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Carriers from heaven or how much did they cost?

Waring Hills Dec 04, 2009

A long time ago
A million years BC
The best things in life
Were absolutely free…

– Arthur Johnson and Johnny Burke 1936

Six days prior to the “Date of Infamy,” shipyard workers at Newport News Shipbuilding in Newport News, Virginia, gathered to lay the keel of a new warship. Originally this was to be the aircraft carrier “Bon Homme Richard“, but she would be renamed in 1942 to “Yorktown.” Her class of warships would be know as the Essex aircraft carrier class. It had only been seventy nine years since the first two great iron warships, USS Monitor and CSS Virginia, fought each other to a standoff within sight of Newport News. Now, much as the United States Navy depended upon her ironclads for victory in the Civil War, so the Essex class carriers would provide the naval muscle needed to win the war in the Pacific against the Imperial Japanese Navy. The picture below was originally captioned, “Murderers’ Row,” after the destruction of the Japanese navy by American naval forces at the battle of the Philippine Sea in June 1944 and Leyte Gulf in October 1944 .

Third Fleet aircraft carriers at anchor in Ulithi Atoll, 8 December 1944, during a break from operations in the Philippines area. The carriers are (from front to back): USS Wasp (CV-18), USS Yorktown (CV-10), USS Hornet (CV-12), USS Hancock (CV-19) and USS Ticonderoga (CV-14). Wasp, Yorktown and Ticonderoga are all painted in camouflage Measure 33, Design 10a.

USS Yorktown (CV-10) would be the second of thirty-two Essex class carriers ordered, but only twenty-four would enter service in the United States Navy between 1942 and 1950. In the mid 1950’s fourteen would be modernized to accommodate jet aircraft.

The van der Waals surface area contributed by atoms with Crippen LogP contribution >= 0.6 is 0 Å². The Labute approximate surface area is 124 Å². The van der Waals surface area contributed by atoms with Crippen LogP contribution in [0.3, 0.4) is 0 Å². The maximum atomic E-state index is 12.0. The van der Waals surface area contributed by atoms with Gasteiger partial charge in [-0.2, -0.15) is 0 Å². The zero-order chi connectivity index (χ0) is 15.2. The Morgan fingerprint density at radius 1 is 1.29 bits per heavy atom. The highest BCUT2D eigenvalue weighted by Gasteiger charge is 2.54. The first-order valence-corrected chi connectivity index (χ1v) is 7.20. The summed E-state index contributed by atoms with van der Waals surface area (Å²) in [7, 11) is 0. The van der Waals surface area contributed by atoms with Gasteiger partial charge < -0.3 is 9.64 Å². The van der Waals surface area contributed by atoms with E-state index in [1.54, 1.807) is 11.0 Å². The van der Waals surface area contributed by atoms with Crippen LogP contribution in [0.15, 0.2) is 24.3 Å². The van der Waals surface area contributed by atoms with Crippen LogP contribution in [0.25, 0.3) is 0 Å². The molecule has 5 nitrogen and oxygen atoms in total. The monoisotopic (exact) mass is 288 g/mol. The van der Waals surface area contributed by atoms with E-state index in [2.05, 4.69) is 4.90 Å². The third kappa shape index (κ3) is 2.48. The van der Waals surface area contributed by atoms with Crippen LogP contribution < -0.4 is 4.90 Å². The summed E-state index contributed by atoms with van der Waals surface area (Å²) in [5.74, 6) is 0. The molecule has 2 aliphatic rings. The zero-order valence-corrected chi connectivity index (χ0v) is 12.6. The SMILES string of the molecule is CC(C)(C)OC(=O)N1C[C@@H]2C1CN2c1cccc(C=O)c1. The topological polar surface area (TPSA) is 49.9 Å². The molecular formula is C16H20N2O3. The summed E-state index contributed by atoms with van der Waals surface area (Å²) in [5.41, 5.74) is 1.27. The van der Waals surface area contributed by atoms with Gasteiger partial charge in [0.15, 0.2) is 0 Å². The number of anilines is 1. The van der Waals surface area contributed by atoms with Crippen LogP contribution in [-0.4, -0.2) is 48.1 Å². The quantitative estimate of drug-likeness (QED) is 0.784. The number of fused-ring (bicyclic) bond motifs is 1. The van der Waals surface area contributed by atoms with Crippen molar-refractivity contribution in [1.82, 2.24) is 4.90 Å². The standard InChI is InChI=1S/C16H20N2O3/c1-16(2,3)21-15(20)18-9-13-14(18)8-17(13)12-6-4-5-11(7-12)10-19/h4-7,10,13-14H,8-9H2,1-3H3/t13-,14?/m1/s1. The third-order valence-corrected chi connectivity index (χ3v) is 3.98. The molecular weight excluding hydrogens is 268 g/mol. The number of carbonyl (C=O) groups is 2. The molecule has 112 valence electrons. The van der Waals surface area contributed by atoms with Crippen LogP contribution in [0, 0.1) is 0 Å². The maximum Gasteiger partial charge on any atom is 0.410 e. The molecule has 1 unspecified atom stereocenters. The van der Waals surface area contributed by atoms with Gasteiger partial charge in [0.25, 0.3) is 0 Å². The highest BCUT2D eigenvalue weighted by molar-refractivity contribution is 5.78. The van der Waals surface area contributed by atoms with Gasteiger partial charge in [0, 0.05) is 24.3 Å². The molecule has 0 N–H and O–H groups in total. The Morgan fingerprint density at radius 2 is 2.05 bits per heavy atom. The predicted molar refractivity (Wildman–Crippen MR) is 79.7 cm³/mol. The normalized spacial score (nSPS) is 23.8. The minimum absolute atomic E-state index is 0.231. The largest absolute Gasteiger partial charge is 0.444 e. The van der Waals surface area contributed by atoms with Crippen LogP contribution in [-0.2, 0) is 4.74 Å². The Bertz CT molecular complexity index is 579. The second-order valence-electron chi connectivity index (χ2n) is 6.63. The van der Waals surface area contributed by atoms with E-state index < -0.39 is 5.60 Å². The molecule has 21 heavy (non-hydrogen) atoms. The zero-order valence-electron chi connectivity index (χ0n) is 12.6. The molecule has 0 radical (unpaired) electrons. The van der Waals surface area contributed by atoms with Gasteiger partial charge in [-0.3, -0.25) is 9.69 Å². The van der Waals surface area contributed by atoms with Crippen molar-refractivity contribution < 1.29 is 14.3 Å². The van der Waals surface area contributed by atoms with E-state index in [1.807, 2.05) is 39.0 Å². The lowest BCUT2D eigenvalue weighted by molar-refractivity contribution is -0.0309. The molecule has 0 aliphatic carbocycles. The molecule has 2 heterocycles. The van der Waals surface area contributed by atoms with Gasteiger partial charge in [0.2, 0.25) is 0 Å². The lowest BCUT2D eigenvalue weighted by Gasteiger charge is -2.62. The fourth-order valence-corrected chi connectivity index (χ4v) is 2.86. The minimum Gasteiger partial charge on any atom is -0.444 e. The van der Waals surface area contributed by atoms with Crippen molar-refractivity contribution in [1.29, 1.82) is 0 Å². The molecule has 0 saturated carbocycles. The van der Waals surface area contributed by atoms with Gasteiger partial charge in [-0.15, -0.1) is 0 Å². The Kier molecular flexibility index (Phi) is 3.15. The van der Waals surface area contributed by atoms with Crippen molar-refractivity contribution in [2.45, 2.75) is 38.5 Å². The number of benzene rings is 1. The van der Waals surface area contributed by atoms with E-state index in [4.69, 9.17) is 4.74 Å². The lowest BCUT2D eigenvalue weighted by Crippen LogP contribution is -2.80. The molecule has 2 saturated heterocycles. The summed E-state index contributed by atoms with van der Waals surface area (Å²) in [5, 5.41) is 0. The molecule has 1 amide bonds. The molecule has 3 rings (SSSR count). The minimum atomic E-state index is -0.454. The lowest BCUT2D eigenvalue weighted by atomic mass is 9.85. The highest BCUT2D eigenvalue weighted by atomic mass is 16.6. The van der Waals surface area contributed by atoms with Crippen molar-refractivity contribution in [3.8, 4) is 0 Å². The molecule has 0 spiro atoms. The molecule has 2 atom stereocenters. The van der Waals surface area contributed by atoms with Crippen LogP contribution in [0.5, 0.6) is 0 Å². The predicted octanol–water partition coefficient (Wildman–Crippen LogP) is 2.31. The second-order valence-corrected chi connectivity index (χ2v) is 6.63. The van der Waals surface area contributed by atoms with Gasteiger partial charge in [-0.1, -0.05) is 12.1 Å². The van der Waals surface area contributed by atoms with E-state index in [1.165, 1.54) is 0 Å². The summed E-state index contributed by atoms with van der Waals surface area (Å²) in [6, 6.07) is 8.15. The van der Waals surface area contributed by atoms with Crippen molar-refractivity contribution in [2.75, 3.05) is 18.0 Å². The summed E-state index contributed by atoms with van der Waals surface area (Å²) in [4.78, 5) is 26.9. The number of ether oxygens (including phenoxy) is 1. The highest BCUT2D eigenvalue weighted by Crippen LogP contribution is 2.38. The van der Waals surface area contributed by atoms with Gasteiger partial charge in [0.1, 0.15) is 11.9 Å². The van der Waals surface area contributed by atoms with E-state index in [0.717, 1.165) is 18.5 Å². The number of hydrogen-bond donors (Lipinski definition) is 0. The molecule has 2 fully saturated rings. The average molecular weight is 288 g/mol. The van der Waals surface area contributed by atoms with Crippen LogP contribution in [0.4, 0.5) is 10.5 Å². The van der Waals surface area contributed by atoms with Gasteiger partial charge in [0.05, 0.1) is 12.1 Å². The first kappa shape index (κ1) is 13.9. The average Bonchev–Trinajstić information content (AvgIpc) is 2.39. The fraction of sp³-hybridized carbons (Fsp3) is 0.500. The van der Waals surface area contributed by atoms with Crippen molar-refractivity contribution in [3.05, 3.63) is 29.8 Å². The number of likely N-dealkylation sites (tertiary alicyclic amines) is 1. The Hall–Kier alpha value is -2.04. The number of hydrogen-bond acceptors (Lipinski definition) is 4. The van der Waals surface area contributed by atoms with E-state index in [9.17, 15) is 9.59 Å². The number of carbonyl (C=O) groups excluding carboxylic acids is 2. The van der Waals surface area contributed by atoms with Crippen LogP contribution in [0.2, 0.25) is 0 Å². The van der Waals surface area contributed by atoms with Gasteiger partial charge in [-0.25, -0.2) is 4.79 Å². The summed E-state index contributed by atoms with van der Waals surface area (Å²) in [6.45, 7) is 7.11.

Underway during the battle of the Philippine Sea, June 1944. The ship is painted in camouflage Measure 33, Design 10a.

Unlike the popular 1936 song and Bing Crosby movie Pennies from Heaven, aircraft carriers would cost a great deal more than “pennies from heaven.” I recently queried the folks at (now) Northrop Grumman Shipbuilding in Newport News, Virginia and here is what they came up with…

The original contract called for Essex class carriers to be constructed at the $40 million mark, but after many improvements and upgrades made during the hectic days of the war the price was closer to $70-78 million per carrier.  Considering the record our carriers compiled in World War II, I’d say the country made a very wise investment in these ships which would continue to serve our nation for many years…

If you want the things you love
You must have showers.
So when you hear it thunder
Don’t run under a tree.
There’ll be pennies from heaven for you and me.

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